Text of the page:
So when Bulgarian Irina Bokova campaigned to head UNESCO and return it formally to Julian Huxley’s pathway to an evolving Scientific Humanism that has nothing to do with the Renaissance and everything to do with Uncle Karl, it was going to affect local education virtually everywhere. Formal initiatives like the CCSSI in the US or Core Skills and Wellbeing in Australia just give the UNESCO agenda a vehicle to hide in. A vehicle that gets Bokova’s Agenda, or as she called it, her Mission Statement, into the classroom or online software program, where it can begin to alter Worldviews and Values and Beliefs. Just as she has openly declared. http://www.unesco.org/new/fileadmin/MULTIMEDIA/HQ/BPI/EPA/images/media_services/Director-General/mission-statement-bokova.pdf

You may not believe in global governance or that education should be about shifting away from the Western concept of the primacy of the individual to the Eastern concept of the responsibility of the individual to the group but Irina and UNESCO do. And they have huge, poorly understood powers to bring about change. And the fact that Russian speakers at a UNESCO meeting in Paris are saying that this New Humanism and communism (little c, see earlier posts) are the same should really give us pause.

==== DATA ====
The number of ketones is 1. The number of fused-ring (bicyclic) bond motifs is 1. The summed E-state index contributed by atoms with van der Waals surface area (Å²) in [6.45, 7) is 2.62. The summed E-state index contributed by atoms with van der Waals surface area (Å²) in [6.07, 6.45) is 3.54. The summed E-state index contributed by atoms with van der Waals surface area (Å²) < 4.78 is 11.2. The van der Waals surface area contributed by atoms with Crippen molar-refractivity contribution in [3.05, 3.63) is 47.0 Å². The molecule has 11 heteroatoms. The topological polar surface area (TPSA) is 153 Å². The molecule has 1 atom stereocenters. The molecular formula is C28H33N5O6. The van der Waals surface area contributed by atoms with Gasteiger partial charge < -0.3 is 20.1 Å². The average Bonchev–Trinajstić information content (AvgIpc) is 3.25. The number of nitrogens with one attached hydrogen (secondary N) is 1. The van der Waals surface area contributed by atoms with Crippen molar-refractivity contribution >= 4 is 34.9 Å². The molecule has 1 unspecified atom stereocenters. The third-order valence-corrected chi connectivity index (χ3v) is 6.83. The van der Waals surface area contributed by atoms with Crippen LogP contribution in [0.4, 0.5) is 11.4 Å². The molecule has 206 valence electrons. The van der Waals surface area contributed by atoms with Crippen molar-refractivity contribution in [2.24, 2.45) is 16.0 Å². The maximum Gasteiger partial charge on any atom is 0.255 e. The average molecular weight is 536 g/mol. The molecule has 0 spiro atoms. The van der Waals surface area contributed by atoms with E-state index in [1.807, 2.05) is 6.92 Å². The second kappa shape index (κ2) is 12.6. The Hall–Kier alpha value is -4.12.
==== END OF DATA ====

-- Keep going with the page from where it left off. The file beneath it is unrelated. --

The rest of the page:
Except we were not supposed to know. And honestly too many Principals and Central Office Admins are too busy blindly pushing whatever will get them the next promotion to care or even pay attention to the real implications of these policies and practices.   http://instituteforscienceandhumanvalues.com/articles/philosophical%20reflection.htm
from February 2012 is a Dutch prof who attended the symposium and was alarmed by what he heard.

So when UNESCO and its Moscow-based Institute for Information Technologies in Education (ISTE) published “Media Literacy and New Humanism” in 2010, it was intended to change education globally to get the Mindsets and values and beliefs UNESCO seeks for a radically altered global future. Behind our backs. Without our consent. But still coming to a classroom or university campus near you soon because of the way education really works. And the relationship between the real drivers like the accreditors or charitable foundations or even multinational corporations (who simply prefer to do business with a government Ministry that can also regulate potential competition) impacts the actual implementation. Not any “standards” or outcomes that contradict the new transformative purposes of education.